The Mass Choir is composed of more than 150 volunteer singers representing dozens of area churches. This distinguished group is led by William Henry Caldwell in collaboration with local church music ministers. In 2013, Mr. Caldwell planned to retire as a professor and Chairman of the Department of Fine and Performing Arts as well as director of Vocal
and Choral Activities at Central State University. He had served as conductor for the Grammy-nominated Central State University Chorus and enjoyed a very long and distinguished collaboration with Erich Kunzel and the Cincinnati Pops.

As fate would have it, the year before he retired, Mr. Caldwell attended a Classical Roots performance that inspired him. He said, “During that concert, I
heard wonderful voices emanating from the choir that I believed could be challenged to sing music of all periods and styles if given the opportunity. Most community choirs with a vast number of African- Americans perform a repertoire that is dominated by gospel music. I know there are some exceptions, but the vast majority are 'Gospel Choirs.'"

The potential Mr. Caldwell observed as he listened that day was confirmed when he took over as one of  the music leaders. The group demonstrated it could handle the challenge of performing music of all periods and styles and appreciated the broader repertoire. Mr. Caldwell added, “This year we are singing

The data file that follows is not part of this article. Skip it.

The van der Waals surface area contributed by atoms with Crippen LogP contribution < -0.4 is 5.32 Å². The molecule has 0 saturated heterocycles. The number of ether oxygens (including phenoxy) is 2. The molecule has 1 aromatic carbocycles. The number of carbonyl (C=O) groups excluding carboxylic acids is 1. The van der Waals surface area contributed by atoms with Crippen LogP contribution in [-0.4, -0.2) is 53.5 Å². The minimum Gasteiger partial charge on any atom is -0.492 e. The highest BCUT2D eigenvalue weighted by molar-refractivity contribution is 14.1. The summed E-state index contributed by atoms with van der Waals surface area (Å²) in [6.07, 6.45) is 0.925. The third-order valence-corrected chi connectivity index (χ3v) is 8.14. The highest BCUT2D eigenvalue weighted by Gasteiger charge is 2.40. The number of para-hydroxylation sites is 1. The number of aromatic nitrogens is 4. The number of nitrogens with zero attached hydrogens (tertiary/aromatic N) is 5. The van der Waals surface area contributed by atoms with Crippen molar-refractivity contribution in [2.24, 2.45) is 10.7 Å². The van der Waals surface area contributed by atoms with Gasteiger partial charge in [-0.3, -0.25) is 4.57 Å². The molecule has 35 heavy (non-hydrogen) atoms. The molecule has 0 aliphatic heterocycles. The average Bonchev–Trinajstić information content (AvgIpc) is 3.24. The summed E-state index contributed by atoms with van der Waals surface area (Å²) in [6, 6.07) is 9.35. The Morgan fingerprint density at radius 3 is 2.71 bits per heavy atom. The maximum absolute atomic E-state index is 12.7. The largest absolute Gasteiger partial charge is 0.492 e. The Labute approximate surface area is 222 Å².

'Hallelujah' from Christ on the Mount of Olives by Beethoven, 'Come Sunday' by Duke Ellington, selections from Gershwin's Porgy and Bess, and one of the most challenging African-American spirituals ever arranged, 'Ezekiel Saw the Wheel,' which was for a long time the standard for its level of difficulty.  Classical Roots is important because it maintains the great choral tradition associated with Cincinnati and the great African-American choral diaspora."

Classical Roots 2018 also features the Cincinnati Symphony Youth Orchestra (CSYO) Nouveau Chamber Players. This celebrated string ensemble is composed of talented African-American and Latino student musicians, as well as seven CSO and University of Cincinnati College-Conservatory of Music (CCM) Fellows, who will perform together on stage for the first time since Music Hall's grand reopening in October. The CSO/CCM Diversity Fellowship, supported by The Andrew W. Mellon Foundation, is a groundbreaking, nationally recognized program in which these string players work on
graduate degrees at CCM while receiving specialized training with CSO musicians and performance opportunities with the full Orchestra.

The CSO is proud to announce the inaugural Classical Roots Artist-in-Residence, Kelly Hall-Tompkins, who was named “2017 New Yorker of the Year" by The New York Times. Ms. Hall-Tompkins will collaborate with CSO musicians and work with local students and members of the community in the weeks leading up to the concert, sharing her experiences and insight as an African-American classical musician.

Classical Roots provides and demonstrates an experience where local music leaders and singers can work together to support each other in producing a fantastic choral experience. Anyone interested in volunteering without singing can participate in this group to help coordinate rehearsals and develop materials as needed.